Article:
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GUEST COLUMN: A Commitment to Clean Energy, System Reliability | Opinion

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In response to Dick Standaert’s July 10 letter, I wanted to take a moment to share the strategy behind the future of Ray Nixon’s power plant in particular, as well as our energy future.

Colorado Springs Utilities’ energy mix by 2030 will include more than 40% of natural gas-based generation, with the remainder including solar, wind, hydroelectric and purchased carbon-free electricity.

While adding green power to our portfolio is a big part of our journey for a host of reasons, it’s not our only source of power. Because we are absolutely committed to the reliability and resilience of our electrical system, a number of solutions will remain in our portfolio.

Today, we will continue to dedicate resources to efficiency and conservation while seeking a balance between reliable natural gas-based generation and renewable energy.

Our commitment to system reliability, economic stewardship and resilience is as strong as our commitment to reducing carbon emissions. We are confident that we can achieve both largely thanks to the forward-thinking plans developed during the 18-month public process for the 2020 EIRP.

The alternative to these proactive measures was to fall behind and let regulators and activist groups dictate solutions that would be significantly more costly and punitive.

Keeping the Martin Drake Generating Station or the Ray Nixon Generating Station coal-fired is neither realistic nor financially viable in today’s regulatory climate where our taxpayers are exposed to volatile and rising fuel prices. Coal prices have skyrocketed lately, and personnel costs, equipment liability, and the agility of coal-fired power plants make these technologies much less advantageous than newer technologies.

The decision to discontinue our coal-based production was only made after extensive research and evaluation. It was not made in a vacuum.

Our proactive approach to green energy and our balanced portfolio approach also prepare us for future regulation. The regulations and standards in place to reduce carbon emissions are very real and will only become more aggressive in the years to come.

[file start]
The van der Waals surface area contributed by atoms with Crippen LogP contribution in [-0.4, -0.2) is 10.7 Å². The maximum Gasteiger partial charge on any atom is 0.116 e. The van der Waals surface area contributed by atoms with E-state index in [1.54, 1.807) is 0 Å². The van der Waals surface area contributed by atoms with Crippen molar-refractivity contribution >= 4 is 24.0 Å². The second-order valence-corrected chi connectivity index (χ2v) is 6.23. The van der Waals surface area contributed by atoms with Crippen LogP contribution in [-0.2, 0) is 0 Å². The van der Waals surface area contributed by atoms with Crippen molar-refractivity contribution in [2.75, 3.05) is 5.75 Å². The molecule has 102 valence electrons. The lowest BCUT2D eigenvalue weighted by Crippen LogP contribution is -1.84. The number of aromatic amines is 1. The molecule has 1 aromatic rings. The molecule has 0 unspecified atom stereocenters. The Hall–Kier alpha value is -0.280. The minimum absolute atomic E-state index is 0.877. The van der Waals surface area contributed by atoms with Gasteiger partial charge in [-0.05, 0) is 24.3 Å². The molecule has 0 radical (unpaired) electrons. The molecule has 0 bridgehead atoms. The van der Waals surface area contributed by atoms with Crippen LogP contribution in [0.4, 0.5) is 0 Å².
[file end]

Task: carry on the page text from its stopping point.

Here in Colorado Springs, we will be ready and well-prepared to stay in full compliance while ensuring a reliable and economically stable power system.

For utilities that remain reliant on coal-based generation, the costs of meeting increasingly restrictive emissions regulations will easily outweigh investments in natural gas and carbon-free alternatives, not to mention the abandonment of obligations to reduce environmental impacts. We will not be in this situation.

The maintenance and personnel resources needed to continue operating aging coal plants, such as Drake and Nixon, are significantly more expensive than similar natural gas generation. For example, operating and maintaining the modular natural gas units installed next to the Drake Generating Station will cost $200 million less over the next few years.

In his letter, Standaert refers to the global challenges related to the production and consumption of electricity. While these concerns are legitimate, we’re focused on the best path forward for Colorado Springs. We believe our plan is the most fiscally responsible approach to achieving an 80% reduction in emissions by 2030.

Eliminating coal from our energy mix will save our customers money, maintain or improve our system reliability, and continue to move Colorado Springs on the path to a financially compliant future. responsible and environmentally friendly.

Aram Benyamini is the CEO of Colorado Springs Utilities.

Aram Benyamini is the CEO of Colorado Springs Utilities.